9. van Tongeren M, Gardiner K, Rossiter C, Beach J, Harber P, Harrington M. Longitudinal analyses of chest radiographs from the European carbon black respiratory morbidity study. Eur Respir J. 2002;20:417–25.View ArticleGoogle Scholar
  10. Dobrovolskaia MA, Shurin MR, Kagan VE, Shvedova AA. Ins and outs in environmental and occupational safety studies of asthma and engineered nanomaterials. ACS Nano. 2017;11:7565–71.View ArticleGoogle Scholar
  11. Donaldson K, Hunter A, Poland C, Smith S. Mechanism of action of combustion-derived nanoparticles. In: Purser D, Maynard R, Wakefield J, editors. Toxicology, survival and health hazards of combustion products. London: Royal Society of Chemistry; 2015. p. 361–81.View ArticleGoogle Scholar
  12. Stone V, Johnston H, Clift MJ. Air pollution, ultrafine and nanoparticle toxicology: cellular and molecular interactions. IEEE Trans Nanobiosci. 2007;6:331–40.View ArticleGoogle Scholar
  13. Bové H, Steuwe C, Fron E, Slenders E, D’Haen J, Fujita Y, Uji-i H, vandeVen M, Roeffaers M, Ameloot M. Biocompatible label-free detection of carbon black particles by femtosecond pulsed laser microscopy. Nano Lett. 2016;16:3173–8.View ArticleGoogle Scholar
  14. White ES. Lung extracellular matrix and fibroblast function. Ann Am Thorac Soc. 2015;12:S30–3.View ArticleGoogle Scholar
  15. Glaros T, Larsen M, Li L. Macrophages and fibroblasts during inflammation, tissue damage and organ injury. Front Biosci. 2009;14:3988–93.View ArticleGoogle Scholar
  16. Dai Y, Niu Y, Duan H, Bassig BA, Ye M, Zhang X, Meng T, Bin P, Jia X, Shen M. Effects of occupational exposure to carbon black on peripheral white blood cell counts and lymphocyte subsets. Environ Mol Mutagen. 2016;57:615–22.View ArticleGoogle Scholar
  17. Poudel BK, Park JH, Lim J, Byeon JH. Direct fluorescent labeling for efficient biological assessment of inhalable particles. Nanotoxicology. 2017;11:953–63.View ArticleGoogle Scholar
  18. Li N, Hao M, Phalen RF, Hinds WC, Nel AE. Particulate air pollutants and asthma: a paradigm for the role of oxidative stress in PM-induced adverse health effects. Clin Immunol. 2003;109:250–65.View ArticleGoogle Scholar
  19. Han X, Corson N, Wade-Mercer P, Gelein R, Jiang J, Sahu M, Biswas P, Finkelstein JN, Elder A, Oberdörster G. Assessing the relevance of in vitro studies in nanotoxicology by examining correlations between in vitro and in vivo data. Toxicology. 2012;297:1–9.View ArticleGoogle Scholar
  20. Phalen RF, Oldham MJ, Nel AE. Tracheobronchial particle dose considerations for in vitro toxicology studies. Toxicol Sci. 2006;92:126–32.View ArticleGoogle Scholar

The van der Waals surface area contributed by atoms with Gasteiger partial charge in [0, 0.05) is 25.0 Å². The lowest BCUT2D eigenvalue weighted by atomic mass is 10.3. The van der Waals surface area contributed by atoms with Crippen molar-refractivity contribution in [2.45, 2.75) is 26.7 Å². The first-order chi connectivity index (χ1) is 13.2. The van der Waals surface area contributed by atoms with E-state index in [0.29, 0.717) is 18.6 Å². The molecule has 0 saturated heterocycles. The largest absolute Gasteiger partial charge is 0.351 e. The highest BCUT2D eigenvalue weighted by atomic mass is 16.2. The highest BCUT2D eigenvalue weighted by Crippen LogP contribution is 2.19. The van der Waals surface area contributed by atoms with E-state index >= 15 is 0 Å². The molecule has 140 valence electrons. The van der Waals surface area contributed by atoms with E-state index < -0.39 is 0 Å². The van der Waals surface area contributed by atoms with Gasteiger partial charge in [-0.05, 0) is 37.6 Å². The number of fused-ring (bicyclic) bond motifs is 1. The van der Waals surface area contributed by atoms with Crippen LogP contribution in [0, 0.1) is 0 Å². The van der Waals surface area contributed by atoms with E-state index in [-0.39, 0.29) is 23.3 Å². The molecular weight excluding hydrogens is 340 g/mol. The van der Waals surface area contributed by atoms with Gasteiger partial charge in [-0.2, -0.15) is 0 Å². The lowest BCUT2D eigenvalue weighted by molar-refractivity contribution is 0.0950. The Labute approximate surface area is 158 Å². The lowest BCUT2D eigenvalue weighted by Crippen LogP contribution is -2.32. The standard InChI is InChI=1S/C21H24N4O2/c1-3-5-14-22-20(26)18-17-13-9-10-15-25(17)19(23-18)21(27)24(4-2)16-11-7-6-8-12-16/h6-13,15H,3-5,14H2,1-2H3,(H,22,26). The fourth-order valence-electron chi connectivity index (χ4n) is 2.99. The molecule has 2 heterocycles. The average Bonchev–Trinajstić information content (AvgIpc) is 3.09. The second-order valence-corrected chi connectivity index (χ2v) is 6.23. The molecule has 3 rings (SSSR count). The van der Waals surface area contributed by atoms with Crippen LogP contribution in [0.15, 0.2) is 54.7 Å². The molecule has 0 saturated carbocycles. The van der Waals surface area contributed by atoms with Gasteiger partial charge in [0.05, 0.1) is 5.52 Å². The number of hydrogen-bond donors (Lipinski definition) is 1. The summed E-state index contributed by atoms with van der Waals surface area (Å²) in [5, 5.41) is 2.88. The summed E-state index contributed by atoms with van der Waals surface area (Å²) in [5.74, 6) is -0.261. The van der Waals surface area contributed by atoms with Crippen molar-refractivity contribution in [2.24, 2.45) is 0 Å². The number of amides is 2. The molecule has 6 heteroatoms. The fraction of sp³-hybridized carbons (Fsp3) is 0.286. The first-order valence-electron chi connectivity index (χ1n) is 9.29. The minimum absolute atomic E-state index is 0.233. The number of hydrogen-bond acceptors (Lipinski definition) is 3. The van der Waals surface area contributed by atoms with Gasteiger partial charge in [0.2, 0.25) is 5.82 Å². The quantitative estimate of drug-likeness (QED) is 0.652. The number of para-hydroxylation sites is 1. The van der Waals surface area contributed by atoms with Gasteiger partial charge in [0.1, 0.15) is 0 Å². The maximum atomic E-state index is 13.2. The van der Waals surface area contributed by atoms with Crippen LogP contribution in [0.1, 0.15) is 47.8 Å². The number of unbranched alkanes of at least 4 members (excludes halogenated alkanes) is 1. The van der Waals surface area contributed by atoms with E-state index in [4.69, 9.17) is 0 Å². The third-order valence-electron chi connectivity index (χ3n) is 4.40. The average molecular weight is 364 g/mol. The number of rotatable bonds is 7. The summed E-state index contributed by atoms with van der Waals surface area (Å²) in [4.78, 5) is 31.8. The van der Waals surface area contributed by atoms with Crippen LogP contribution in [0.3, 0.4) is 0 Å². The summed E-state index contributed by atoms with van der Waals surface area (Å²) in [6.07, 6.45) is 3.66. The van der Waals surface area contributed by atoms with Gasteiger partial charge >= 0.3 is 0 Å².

21. Hussain S, Boland S, Baeza-Squiban A, Hamel R, Thomassen LC, Martens JA, Billon-Galland MA, Fleury-Feith J, Moisan F, Pairon J-C. Oxidative stress and proinflammatory effects of carbon black and titanium dioxide nanoparticles: role of particle surface area and internalized amount. Toxicology. 2009;260:142–9.View ArticleGoogle Scholar
  22. Xia T, Kovochich M, Brant J, Hotze M, Sempf J, Oberley T, Sioutas C, Yeh JI, Wiesner MR, Nel AE. Comparison of the abilities of ambient and manufactured nanoparticles to induce cellular toxicity according to an oxidative stress paradigm. Nano Lett. 2006;6:1794–807.View ArticleGoogle Scholar
  23. Long TC, Tajuba J, Sama P, Saleh N, Swartz C, Parker J, Hester S, Lowry GV, Veronesi B. Nanosize titanium dioxide stimulates reactive oxygen species in brain microglia and damages neurons in vitro. Environ Health Perspect. 2007;115:1631–7.View ArticleGoogle Scholar
  24. Phenrat T, Saleh N, Sirk K, Tilton RD, Lowry GV. Aggregation and sedimentation of aqueous nanoscale zerovalent iron dispersions. Environ Sci Technol. 2007;41:284–90.View ArticleGoogle Scholar
  25. Li Y, Boraschi D. Endotoxin contamination: a key element in the interpretation of nanosafety studies. Nanomedicine. 2016;11:269–87.View ArticleGoogle Scholar
  26. Ryan J. Endotoxins and cell culture. Corning Life Sci Tech Bull. 2004:1–8. http://www.gongyingshi.com/item/doc/20141221/cc_endotoxins_tc_305_rev1.pdf. Accessed 11 Oct 2018.
  27. Gorbet MB, Sefton MV. Endotoxin: the uninvited guest. Biomaterials. 2005;26:6811–7.View ArticleGoogle Scholar
  28. Humphrey JD, Dufresne ER, Schwartz MA. Mechanotransduction and extracellular matrix homeostasis. Nat Rev Mol Cell Biol. 2014;15:802–12.View ArticleGoogle Scholar
  29. Li B, Wang JHC. Fibroblasts and myofibroblasts in wound healing: force generation and measurement. J Tissue Viability. 2011;20:108–20.View ArticleGoogle Scholar
  30. Jorge-Penas A, Bové H, Sanen K, Vaeyens M-M, Steuwe C, Roeffaers M, Ameloot M, Van Oosterwyck H. 3D full-field quantification of cell-induced large deformation in fibrillary biomaterials by combining non-rigid image registration with label-free second harmonic generation. Biomaterials. 2017;136:86–97.View ArticleGoogle Scholar